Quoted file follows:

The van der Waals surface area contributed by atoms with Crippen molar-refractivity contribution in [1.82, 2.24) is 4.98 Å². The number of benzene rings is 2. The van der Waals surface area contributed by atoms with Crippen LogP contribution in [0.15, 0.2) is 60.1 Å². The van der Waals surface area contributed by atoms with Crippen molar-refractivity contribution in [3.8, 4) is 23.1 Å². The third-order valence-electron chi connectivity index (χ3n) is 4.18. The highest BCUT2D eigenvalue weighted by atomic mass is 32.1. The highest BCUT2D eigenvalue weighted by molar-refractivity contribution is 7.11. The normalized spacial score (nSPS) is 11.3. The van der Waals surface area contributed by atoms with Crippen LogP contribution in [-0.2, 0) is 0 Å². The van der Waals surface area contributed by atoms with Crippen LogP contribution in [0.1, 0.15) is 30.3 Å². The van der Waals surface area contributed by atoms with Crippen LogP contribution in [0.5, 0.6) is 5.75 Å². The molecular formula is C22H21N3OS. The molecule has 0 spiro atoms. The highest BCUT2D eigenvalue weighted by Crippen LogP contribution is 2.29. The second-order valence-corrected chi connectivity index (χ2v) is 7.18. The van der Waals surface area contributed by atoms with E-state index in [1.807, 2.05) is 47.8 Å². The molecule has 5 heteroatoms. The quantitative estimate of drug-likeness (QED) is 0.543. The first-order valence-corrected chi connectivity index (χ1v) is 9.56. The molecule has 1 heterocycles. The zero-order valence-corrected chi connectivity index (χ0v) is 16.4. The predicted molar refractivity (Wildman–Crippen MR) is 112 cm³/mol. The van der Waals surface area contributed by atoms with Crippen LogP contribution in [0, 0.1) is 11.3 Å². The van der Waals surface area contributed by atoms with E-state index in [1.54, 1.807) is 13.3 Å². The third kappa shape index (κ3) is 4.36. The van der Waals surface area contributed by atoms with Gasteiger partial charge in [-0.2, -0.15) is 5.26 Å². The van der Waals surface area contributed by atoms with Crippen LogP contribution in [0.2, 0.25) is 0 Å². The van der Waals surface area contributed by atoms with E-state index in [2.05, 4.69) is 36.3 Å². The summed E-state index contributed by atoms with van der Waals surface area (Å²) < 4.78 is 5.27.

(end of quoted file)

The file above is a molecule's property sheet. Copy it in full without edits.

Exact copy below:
The van der Waals surface area contributed by atoms with Crippen molar-refractivity contribution in [1.82, 2.24) is 4.98 Å². The number of benzene rings is 2. The van der Waals surface area contributed by atoms with Crippen LogP contribution in [0.15, 0.2) is 60.1 Å². The van der Waals surface area contributed by atoms with Crippen molar-refractivity contribution in [3.8, 4) is 23.1 Å². The third-order valence-electron chi connectivity index (χ3n) is 4.18. The highest BCUT2D eigenvalue weighted by atomic mass is 32.1. The highest BCUT2D eigenvalue weighted by molar-refractivity contribution is 7.11. The normalized spacial score (nSPS) is 11.3. The van der Waals surface area contributed by atoms with Crippen LogP contribution in [-0.2, 0) is 0 Å². The van der Waals surface area contributed by atoms with Crippen LogP contribution in [0.1, 0.15) is 30.3 Å². The van der Waals surface area contributed by atoms with Crippen LogP contribution in [0.5, 0.6) is 5.75 Å². The molecular formula is C22H21N3OS. The molecule has 0 spiro atoms. The highest BCUT2D eigenvalue weighted by Crippen LogP contribution is 2.29. The second-order valence-corrected chi connectivity index (χ2v) is 7.18. The van der Waals surface area contributed by atoms with E-state index in [1.807, 2.05) is 47.8 Å². The molecule has 5 heteroatoms. The quantitative estimate of drug-likeness (QED) is 0.543. The first-order valence-corrected chi connectivity index (χ1v) is 9.56. The molecule has 1 heterocycles. The zero-order valence-corrected chi connectivity index (χ0v) is 16.4. The predicted molar refractivity (Wildman–Crippen MR) is 112 cm³/mol. The van der Waals surface area contributed by atoms with Crippen LogP contribution in [0, 0.1) is 11.3 Å². The van der Waals surface area contributed by atoms with E-state index in [1.54, 1.807) is 13.3 Å². The third kappa shape index (κ3) is 4.36. The van der Waals surface area contributed by atoms with Gasteiger partial charge in [-0.2, -0.15) is 5.26 Å². The van der Waals surface area contributed by atoms with Crippen LogP contribution in [0.2, 0.25) is 0 Å². The van der Waals surface area contributed by atoms with E-state index in [2.05, 4.69) is 36.3 Å². The summed E-state index contributed by atoms with van der Waals surface area (Å²) < 4.78 is 5.27.